There are several benefits of bow tie diagrams. First, they are easy to use and generate a scenario-based view that is intuitive for business users to understand. Multiple scenarios and a great deal of information can be displayed in one simple diagram. Executives and business users tend to respond well to these diagrams and, when projected on a wall, they are an excellent tool to facilitate risk workshop discussions.
Second, the scenario-based structure of bow tie diagrams helps to point to required mitigations, based on the root causes that trigger risks and the consequences that result. Often risk mitigations are employed over long periods of time without reconsideration of whether they are still necessary or are the most effective option. Related to this, bow tie diagrams naturally bring attention to both the proactive mitigations that can be employed to prevent a Risk Event and the reactive mitigations that can help an organization recover faster and otherwise reduce the harmful impacts.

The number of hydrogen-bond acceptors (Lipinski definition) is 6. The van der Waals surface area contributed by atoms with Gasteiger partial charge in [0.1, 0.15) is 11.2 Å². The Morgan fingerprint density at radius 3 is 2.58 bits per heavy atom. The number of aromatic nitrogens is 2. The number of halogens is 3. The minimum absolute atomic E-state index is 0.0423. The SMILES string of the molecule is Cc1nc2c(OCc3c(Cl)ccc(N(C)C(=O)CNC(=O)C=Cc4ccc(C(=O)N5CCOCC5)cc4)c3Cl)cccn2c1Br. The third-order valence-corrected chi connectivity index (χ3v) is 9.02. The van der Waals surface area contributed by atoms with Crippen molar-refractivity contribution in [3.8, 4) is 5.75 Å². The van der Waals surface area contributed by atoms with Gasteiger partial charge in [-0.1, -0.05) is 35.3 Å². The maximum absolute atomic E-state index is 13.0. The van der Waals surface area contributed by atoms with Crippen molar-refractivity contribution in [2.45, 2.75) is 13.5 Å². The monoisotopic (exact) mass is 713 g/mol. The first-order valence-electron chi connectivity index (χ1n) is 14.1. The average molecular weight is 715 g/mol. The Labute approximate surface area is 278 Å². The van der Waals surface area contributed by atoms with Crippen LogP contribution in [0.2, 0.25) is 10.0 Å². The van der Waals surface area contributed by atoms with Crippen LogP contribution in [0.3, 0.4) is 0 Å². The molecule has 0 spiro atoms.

Finally, bow tie diagrams are helpful because they provide a foundation for root cause analysis and an examination of the links between mitigations and consequences with other risks. Identifying root causes that affect the most risks and the greatest consequences can be helpful in prioritizing mitigation resources. Understanding how mitigations can be shared between risks and root causes can often identify opportunities to pool efforts and reduce mitigation costs.
This form of dependency analysis is made easy with ERM software that can automatically track these relationships and provide real-time drill downs on root cases etc. Even if you do not have ERM software that supports the bow tie model, starting to build bow tie diagrams now will allow you to build up the foundational data for later analysis.
Risk bow ties are easy to build and maintain if you use an enterprise risk management (ERM) software tool that provides native bow tie diagram support. If you would like to experiment with bow tie diagrams, try our Essential ERM system.